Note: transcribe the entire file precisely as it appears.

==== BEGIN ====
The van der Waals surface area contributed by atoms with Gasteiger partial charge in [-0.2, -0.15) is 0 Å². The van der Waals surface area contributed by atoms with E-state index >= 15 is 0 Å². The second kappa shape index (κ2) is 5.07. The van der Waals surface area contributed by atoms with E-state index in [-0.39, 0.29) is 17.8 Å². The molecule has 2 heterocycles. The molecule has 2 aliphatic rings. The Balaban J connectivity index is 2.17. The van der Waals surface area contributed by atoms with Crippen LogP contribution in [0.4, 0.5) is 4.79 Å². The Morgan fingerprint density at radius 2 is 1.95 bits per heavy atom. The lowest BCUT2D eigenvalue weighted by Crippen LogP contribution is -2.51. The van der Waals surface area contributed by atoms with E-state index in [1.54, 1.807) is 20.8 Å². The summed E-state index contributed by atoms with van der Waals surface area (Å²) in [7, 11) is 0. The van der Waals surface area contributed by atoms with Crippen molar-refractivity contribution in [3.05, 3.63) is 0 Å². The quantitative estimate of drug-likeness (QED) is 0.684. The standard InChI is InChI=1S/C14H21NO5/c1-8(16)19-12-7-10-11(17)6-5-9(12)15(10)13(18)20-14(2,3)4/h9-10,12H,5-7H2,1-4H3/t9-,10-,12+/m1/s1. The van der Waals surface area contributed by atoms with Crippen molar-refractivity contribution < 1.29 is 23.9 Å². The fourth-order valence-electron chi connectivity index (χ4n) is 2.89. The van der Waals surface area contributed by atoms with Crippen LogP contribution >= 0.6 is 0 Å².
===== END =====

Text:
The van der Waals surface area contributed by atoms with Gasteiger partial charge in [-0.2, -0.15) is 0 Å². The van der Waals surface area contributed by atoms with E-state index >= 15 is 0 Å². The second kappa shape index (κ2) is 5.07. The van der Waals surface area contributed by atoms with E-state index in [-0.39, 0.29) is 17.8 Å². The molecule has 2 heterocycles. The molecule has 2 aliphatic rings. The Balaban J connectivity index is 2.17. The van der Waals surface area contributed by atoms with Crippen LogP contribution in [0.4, 0.5) is 4.79 Å². The Morgan fingerprint density at radius 2 is 1.95 bits per heavy atom. The lowest BCUT2D eigenvalue weighted by Crippen LogP contribution is -2.51. The van der Waals surface area contributed by atoms with E-state index in [1.54, 1.807) is 20.8 Å². The summed E-state index contributed by atoms with van der Waals surface area (Å²) in [7, 11) is 0. The van der Waals surface area contributed by atoms with Crippen molar-refractivity contribution in [3.05, 3.63) is 0 Å². The quantitative estimate of drug-likeness (QED) is 0.684. The standard InChI is InChI=1S/C14H21NO5/c1-8(16)19-12-7-10-11(17)6-5-9(12)15(10)13(18)20-14(2,3)4/h9-10,12H,5-7H2,1-4H3/t9-,10-,12+/m1/s1. The van der Waals surface area contributed by atoms with Crippen molar-refractivity contribution < 1.29 is 23.9 Å². The fourth-order valence-electron chi connectivity index (χ4n) is 2.89. The van der Waals surface area contributed by atoms with Crippen LogP contribution >= 0.6 is 0 Å².